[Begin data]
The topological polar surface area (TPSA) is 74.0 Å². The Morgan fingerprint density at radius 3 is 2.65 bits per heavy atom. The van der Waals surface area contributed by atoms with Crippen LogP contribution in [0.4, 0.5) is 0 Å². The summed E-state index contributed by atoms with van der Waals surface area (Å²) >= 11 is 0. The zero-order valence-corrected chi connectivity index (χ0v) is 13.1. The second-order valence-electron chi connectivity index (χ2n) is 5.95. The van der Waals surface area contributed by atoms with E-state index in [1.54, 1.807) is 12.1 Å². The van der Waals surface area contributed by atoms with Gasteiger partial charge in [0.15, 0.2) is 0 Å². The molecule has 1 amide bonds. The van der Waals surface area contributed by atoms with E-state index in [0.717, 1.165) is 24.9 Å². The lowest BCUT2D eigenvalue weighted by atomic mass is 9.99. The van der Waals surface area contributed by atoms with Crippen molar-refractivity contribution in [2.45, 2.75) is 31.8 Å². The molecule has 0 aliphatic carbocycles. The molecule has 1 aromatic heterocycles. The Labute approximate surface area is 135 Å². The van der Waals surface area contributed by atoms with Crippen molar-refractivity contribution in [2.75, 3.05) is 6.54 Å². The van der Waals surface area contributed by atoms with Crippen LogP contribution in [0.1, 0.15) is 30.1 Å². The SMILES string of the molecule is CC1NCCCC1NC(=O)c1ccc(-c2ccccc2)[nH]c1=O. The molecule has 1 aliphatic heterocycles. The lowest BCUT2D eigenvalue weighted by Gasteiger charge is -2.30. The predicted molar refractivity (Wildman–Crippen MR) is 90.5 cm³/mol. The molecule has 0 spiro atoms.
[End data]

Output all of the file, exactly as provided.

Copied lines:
The topological polar surface area (TPSA) is 74.0 Å². The Morgan fingerprint density at radius 3 is 2.65 bits per heavy atom. The van der Waals surface area contributed by atoms with Crippen LogP contribution in [0.4, 0.5) is 0 Å². The summed E-state index contributed by atoms with van der Waals surface area (Å²) >= 11 is 0. The zero-order valence-corrected chi connectivity index (χ0v) is 13.1. The second-order valence-electron chi connectivity index (χ2n) is 5.95. The van der Waals surface area contributed by atoms with E-state index in [1.54, 1.807) is 12.1 Å². The van der Waals surface area contributed by atoms with Gasteiger partial charge in [0.15, 0.2) is 0 Å². The molecule has 1 amide bonds. The van der Waals surface area contributed by atoms with E-state index in [0.717, 1.165) is 24.9 Å². The lowest BCUT2D eigenvalue weighted by atomic mass is 9.99. The van der Waals surface area contributed by atoms with Crippen molar-refractivity contribution in [2.45, 2.75) is 31.8 Å². The molecule has 0 aliphatic carbocycles. The molecule has 1 aromatic heterocycles. The Labute approximate surface area is 135 Å². The van der Waals surface area contributed by atoms with Crippen molar-refractivity contribution in [2.75, 3.05) is 6.54 Å². The van der Waals surface area contributed by atoms with Crippen LogP contribution in [0.1, 0.15) is 30.1 Å². The SMILES string of the molecule is CC1NCCCC1NC(=O)c1ccc(-c2ccccc2)[nH]c1=O. The molecule has 1 aliphatic heterocycles. The lowest BCUT2D eigenvalue weighted by Gasteiger charge is -2.30. The predicted molar refractivity (Wildman–Crippen MR) is 90.5 cm³/mol. The molecule has 0 spiro atoms.